The original assumptions in planning for COVID-19 in the UK were that a very large number of people would get it. It was known at that time that it was deadly for many older and disabled people. Presumably the plan was to keep older and disabled people, particularly hundreds of thousands of older people who receive social care, safe from infection. That could only ever have been done through a massive programme of safety equipment (PPE) and testing. That we are still playing catch-up on PPE and only a tiny number of the people who care for older and disabled people have been tested, gives the impression that as a nation we have abandoned a whole section of society to this illness. Nearly 1,000 people a day are dying in hospital, but we don’t even know how many are dying in care homes – don’t they count?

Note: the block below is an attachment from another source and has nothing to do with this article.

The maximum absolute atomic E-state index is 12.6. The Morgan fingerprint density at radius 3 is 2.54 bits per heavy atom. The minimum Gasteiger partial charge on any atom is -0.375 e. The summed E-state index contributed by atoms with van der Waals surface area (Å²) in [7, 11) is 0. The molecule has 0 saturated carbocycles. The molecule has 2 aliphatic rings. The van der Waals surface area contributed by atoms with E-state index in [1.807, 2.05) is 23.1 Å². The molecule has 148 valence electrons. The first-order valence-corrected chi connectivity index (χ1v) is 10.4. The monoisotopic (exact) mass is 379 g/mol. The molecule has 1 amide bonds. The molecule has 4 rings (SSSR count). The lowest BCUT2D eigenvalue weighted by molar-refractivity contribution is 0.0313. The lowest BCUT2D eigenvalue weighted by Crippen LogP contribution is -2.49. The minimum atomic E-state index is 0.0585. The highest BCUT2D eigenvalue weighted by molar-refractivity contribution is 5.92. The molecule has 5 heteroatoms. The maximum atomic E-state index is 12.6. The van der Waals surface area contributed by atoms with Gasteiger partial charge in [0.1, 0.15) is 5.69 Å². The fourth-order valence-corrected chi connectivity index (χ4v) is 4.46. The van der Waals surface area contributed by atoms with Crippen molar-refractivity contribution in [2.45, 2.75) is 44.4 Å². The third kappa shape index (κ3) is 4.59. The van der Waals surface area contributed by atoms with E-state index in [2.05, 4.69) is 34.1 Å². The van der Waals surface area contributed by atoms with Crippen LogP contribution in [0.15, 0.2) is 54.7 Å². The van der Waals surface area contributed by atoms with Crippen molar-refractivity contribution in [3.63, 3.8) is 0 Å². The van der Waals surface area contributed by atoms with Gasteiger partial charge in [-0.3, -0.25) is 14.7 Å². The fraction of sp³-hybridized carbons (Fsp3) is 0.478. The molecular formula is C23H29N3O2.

The government has, quite rightly, said it will do ‘whatever it takes’ to keep the NHS going through COVID-19. This isn’t just a message from Health ministers but from the Chancellor and the PM. We have not yet heard ‘whatever it takes’ to keep social care going. Put another way, we need the government to say, from the top down, ‘We will do whatever it takes to keep older and disabled people alive’.